As well as celebrating the awe-inspiring work that Shelter does, this article has a deeply personal element. I will share with you precisely how Shelter’s housing advisors saved me months of misery. They might be able to rescue you from your rubbish rental situation too. 

Without the volunteer angels at Shelter informing me, and empowering me, to exercise a little-known piece of consumer law called the Right to Unwind, I would still be stuck in a terrible rental contract and an inhabitable flat. I would still be riding out my woes until my contract released me from a horrible housing situation, believing that I was stuck even though there was no way that I could have known the true condition of our flat until after locking-in to the contract. 

Shelter’s mission is to provide safe housing to everyone

Before I dig down into the dirty details of my personal situation, let’s first appreciate the beautiful work that Shelter does. I cannot say it better than the charity does itself on its main webpage:

Shelter exists to defend the right to a safe home. Because home is everything.

Based on my personal experience, I couldn’t agree more. Shelter tackles housing problems from all angles, working with people from the ground up. They run campaigns that stem from community work, and grow this work to develop into nationwide movements. Shelter does all of this to fight for change and systematic housing justice. Their website is littered with heartfelt testimonials, and I can personally assure you that these are not exaggerations; their volunteers truly will do every single thing in their power to help you. 

Shelter’s Guardian Angels: The Rental Secret Landlords Don’t Want You to Know

As well as instigating campaigns and movements, Shelter carries out pioneering research into issues from homelessness to eviction, so that they can work on developing policies that can truly make a change. They also collaborate with the press to make sure that all of our voices are heard, even those who feel the most powerless, and especially those without a home base to seek help from. All of this fantastic, beautiful work is in addition to the completely free advice and support services they offer, either locally in-person, online, or over the phone. This even extends to providing solicitors who help with the direst cases, such as those who have lost their homes or face eviction. Again, this is completely free of charge!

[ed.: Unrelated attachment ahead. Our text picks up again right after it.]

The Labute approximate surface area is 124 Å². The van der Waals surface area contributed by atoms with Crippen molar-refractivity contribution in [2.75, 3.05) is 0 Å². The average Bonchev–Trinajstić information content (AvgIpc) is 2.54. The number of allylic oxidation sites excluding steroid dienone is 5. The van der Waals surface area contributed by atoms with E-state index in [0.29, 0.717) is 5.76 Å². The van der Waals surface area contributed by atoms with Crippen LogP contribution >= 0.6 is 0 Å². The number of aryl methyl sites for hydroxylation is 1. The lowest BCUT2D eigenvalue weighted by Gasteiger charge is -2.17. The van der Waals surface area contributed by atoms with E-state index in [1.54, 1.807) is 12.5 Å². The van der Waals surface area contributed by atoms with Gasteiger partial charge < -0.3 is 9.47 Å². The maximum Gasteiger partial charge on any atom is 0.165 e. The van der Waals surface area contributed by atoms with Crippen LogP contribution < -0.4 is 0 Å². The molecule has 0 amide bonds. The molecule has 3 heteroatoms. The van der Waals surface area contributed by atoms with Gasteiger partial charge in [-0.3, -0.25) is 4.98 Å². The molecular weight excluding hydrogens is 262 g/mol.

How my housing situation was saved

Shelter’s free housing advice is how I learnt the true extent of the beauty of the work they do, firsthand. Let me tell you a story about the lows (and the Shelter-assisted highs) of the London rental scene: For those of you who don’t know, renting in London is a dog-eat-dog battle, with good properties snapped up in no time, sometimes without tenants even viewing properties. This means you feel an immense pressure when you embark upon a frantic search for a place you can call home. Estate agents are known to add a little pressure of their own, pushing you to agree before you are ready. 

This is precisely how my partner and I ended up in a flat that looked great on the surface (even though we did make sure to actually view the place)… but turned out to be riddled with damp that caused us health problems, with more and more problems emerging to the point that we could no longer bear to live there. However (at least in writing), the landlords were willing to ‘act’ to resolve these problems. This ‘acting’ constituted half-baked measures such as nailing an old plank over a damp-ridden wall. This clearly resolves nothing, but according to the letter of the law, this exonerates them, or at least makes it very hard to raise a dispute with a contract that had already been signed (or so we thought… Enter stage: Shelter’s guardian angle advisors). 

After trying all available avenues known to us, including straight-out pleading with the landlord and property manager, and after becoming more and more anxious, stressed, and depressed. After becoming ever less hopeful of ever escaping our intolerable living conditions, we finally turned to Shelter, and thank the Lord that we did.